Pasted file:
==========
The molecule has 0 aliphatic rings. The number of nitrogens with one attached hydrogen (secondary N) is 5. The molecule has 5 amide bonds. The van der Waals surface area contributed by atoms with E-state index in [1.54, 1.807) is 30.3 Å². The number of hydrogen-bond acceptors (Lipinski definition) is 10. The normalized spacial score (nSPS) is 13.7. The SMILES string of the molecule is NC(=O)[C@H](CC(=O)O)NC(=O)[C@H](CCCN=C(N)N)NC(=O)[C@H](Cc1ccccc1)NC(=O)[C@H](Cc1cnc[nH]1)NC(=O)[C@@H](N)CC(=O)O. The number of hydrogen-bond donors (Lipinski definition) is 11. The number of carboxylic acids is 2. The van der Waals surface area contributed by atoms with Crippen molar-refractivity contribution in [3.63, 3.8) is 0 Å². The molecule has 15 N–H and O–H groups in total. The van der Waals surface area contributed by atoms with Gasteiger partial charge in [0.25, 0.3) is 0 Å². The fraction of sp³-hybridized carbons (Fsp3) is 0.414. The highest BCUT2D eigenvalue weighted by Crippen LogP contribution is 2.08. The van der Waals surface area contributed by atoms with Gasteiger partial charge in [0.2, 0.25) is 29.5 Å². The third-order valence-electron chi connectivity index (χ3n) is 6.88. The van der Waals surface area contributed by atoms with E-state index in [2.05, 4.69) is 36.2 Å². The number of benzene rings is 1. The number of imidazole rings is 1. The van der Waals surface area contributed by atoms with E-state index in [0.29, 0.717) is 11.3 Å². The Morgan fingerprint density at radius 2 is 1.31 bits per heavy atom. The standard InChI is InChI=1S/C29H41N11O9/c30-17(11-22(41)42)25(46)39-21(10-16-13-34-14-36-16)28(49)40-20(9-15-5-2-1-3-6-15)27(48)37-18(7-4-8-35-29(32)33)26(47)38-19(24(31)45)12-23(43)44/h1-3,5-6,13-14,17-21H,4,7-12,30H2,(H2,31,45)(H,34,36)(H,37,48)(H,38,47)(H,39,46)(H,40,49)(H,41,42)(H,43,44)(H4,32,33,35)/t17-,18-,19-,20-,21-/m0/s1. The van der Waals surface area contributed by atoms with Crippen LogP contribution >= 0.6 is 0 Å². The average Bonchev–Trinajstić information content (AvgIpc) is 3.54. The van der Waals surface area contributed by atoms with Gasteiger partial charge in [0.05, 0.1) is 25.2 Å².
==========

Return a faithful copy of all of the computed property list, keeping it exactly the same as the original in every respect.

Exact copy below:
The molecule has 0 aliphatic rings. The number of nitrogens with one attached hydrogen (secondary N) is 5. The molecule has 5 amide bonds. The van der Waals surface area contributed by atoms with E-state index in [1.54, 1.807) is 30.3 Å². The number of hydrogen-bond acceptors (Lipinski definition) is 10. The normalized spacial score (nSPS) is 13.7. The SMILES string of the molecule is NC(=O)[C@H](CC(=O)O)NC(=O)[C@H](CCCN=C(N)N)NC(=O)[C@H](Cc1ccccc1)NC(=O)[C@H](Cc1cnc[nH]1)NC(=O)[C@@H](N)CC(=O)O. The number of hydrogen-bond donors (Lipinski definition) is 11. The number of carboxylic acids is 2. The van der Waals surface area contributed by atoms with Crippen molar-refractivity contribution in [3.63, 3.8) is 0 Å². The molecule has 15 N–H and O–H groups in total. The van der Waals surface area contributed by atoms with Gasteiger partial charge in [0.25, 0.3) is 0 Å². The fraction of sp³-hybridized carbons (Fsp3) is 0.414. The highest BCUT2D eigenvalue weighted by Crippen LogP contribution is 2.08. The van der Waals surface area contributed by atoms with Gasteiger partial charge in [0.2, 0.25) is 29.5 Å². The third-order valence-electron chi connectivity index (χ3n) is 6.88. The van der Waals surface area contributed by atoms with E-state index in [2.05, 4.69) is 36.2 Å². The number of benzene rings is 1. The number of imidazole rings is 1. The van der Waals surface area contributed by atoms with E-state index in [0.29, 0.717) is 11.3 Å². The Morgan fingerprint density at radius 2 is 1.31 bits per heavy atom. The standard InChI is InChI=1S/C29H41N11O9/c30-17(11-22(41)42)25(46)39-21(10-16-13-34-14-36-16)28(49)40-20(9-15-5-2-1-3-6-15)27(48)37-18(7-4-8-35-29(32)33)26(47)38-19(24(31)45)12-23(43)44/h1-3,5-6,13-14,17-21H,4,7-12,30H2,(H2,31,45)(H,34,36)(H,37,48)(H,38,47)(H,39,46)(H,40,49)(H,41,42)(H,43,44)(H4,32,33,35)/t17-,18-,19-,20-,21-/m0/s1. The van der Waals surface area contributed by atoms with Crippen LogP contribution >= 0.6 is 0 Å². The average Bonchev–Trinajstić information content (AvgIpc) is 3.54. The van der Waals surface area contributed by atoms with Gasteiger partial charge in [0.05, 0.1) is 25.2 Å².